"We are very gratified by the widespread support for what certainly was an emotional issue for many people," W. Grant McMurray, church president, said later.

The new name will not take effect before Jan. 1, 2001, to give church leaders time to work on implementation plans for the change. McMurray said he believed many members felt that with the beginning of the new millennium the time was right for a change.

"There is a strong sense of our mission as a church in the new era and to symbolize that with a name that more effectively communicates what we are about in the world," he said.

As brought out in the debate, among the problems with the present name is that people often confuse it with the Salt Lake City-based Mormon church, The Church of Jesus Christ of Latter-day Saints. Equally problematic has been the difficulty in translating the present name into some languages as the RLDS church has expanded into other countries. Thus it is known by different names in several countries.

"The new name represents what we are seeking to become today and in the future, while at the same time preserving our heritage," said Wallace B. Smith, church president emeritus, speaking in favor of the new name.

Some, such as Timothy Hitchings of Newark, Del., who opposed the change, saw it as "a retreat from the church's original identity." The RLDS church, like the Mormon church, traces its history to Joseph Smith Jr., who believed he was chosen to restore the true church of Jesus Christ.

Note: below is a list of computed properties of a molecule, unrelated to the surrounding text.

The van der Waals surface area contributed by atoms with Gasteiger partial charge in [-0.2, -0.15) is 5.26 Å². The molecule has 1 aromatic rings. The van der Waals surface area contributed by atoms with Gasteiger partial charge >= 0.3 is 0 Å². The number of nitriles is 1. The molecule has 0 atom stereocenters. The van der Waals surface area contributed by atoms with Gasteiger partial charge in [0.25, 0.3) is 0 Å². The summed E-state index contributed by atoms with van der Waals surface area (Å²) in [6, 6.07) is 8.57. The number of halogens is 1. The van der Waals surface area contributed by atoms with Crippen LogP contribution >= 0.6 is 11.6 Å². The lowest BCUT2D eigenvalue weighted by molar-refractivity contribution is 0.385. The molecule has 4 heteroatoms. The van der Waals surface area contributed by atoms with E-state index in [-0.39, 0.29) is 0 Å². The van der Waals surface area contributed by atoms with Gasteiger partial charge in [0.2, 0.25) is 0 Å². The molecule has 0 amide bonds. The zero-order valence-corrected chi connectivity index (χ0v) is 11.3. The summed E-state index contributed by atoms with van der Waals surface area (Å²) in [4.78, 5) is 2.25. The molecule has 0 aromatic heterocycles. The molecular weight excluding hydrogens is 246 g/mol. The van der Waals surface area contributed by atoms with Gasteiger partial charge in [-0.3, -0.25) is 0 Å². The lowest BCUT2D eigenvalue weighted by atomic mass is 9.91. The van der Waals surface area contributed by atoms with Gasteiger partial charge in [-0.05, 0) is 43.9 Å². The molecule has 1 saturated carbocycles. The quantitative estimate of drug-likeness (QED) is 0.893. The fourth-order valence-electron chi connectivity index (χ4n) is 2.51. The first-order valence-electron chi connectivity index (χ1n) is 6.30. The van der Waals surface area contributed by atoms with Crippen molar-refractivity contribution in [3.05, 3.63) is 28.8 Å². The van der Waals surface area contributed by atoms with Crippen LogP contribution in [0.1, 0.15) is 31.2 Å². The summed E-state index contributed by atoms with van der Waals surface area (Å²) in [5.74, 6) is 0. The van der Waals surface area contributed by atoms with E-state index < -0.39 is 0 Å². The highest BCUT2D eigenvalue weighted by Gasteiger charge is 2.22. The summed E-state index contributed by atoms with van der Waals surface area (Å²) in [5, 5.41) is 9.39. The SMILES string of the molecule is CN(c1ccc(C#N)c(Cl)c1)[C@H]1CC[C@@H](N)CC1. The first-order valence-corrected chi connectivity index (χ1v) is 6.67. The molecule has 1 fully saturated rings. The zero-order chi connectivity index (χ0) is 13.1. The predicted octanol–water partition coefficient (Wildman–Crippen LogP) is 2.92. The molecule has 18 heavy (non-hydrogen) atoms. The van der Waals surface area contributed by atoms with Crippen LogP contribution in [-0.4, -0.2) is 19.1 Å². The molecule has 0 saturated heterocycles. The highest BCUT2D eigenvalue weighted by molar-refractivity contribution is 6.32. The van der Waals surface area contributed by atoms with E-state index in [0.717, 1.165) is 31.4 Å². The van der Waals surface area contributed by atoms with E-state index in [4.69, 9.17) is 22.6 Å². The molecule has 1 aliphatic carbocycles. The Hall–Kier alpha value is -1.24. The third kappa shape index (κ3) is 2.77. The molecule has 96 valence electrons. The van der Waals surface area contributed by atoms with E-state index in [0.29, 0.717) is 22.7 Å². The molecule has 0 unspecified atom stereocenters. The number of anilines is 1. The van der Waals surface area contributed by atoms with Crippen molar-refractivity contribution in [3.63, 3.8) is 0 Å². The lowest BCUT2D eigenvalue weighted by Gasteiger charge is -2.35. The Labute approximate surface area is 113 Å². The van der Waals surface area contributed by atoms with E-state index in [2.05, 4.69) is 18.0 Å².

After Smith's death in 1844, the movement fragmented. The group that followed his son, Joseph Smith III, eventually became known in the mid-1860s as the Reorganized Church of Jesus Christ of Latter Day Saints...

The vote Friday represented a long process that began as early as 1956 to adopt a new name. Among those that previous world conferences had considered were the Church of Jesus Christ Restored, the Restored Church of Jesus Christ, the Restored Church of Jesus Christ of Latter Day Saints and the World Church of Jesus Christ.

The weeklong conference that has attracted 7,000 people, including 2,800 delegates, to Independence ends today.


Reorganized' church changes name to 'Community of Christ'

By PATTI BROWN
Register Staff Writer
03/31/2001
URL: http://desmoinesregister.com/news/stories/c5351764/14253722.html

Tom Morain has a deep appreciation for history.

When the Reorganized Church of Jesus Christ of Latter Day Saints changes its name Friday to the Community of Christ, Morain, the administrator of the State Historical Society, will have his eyes on the future, not the past.

"The word "reorganized' looks back to an event in the 1800s and defines us in relationship to the Mormon Church, and we've moved beyond that," said Morain, a member of the church's Ames congregation.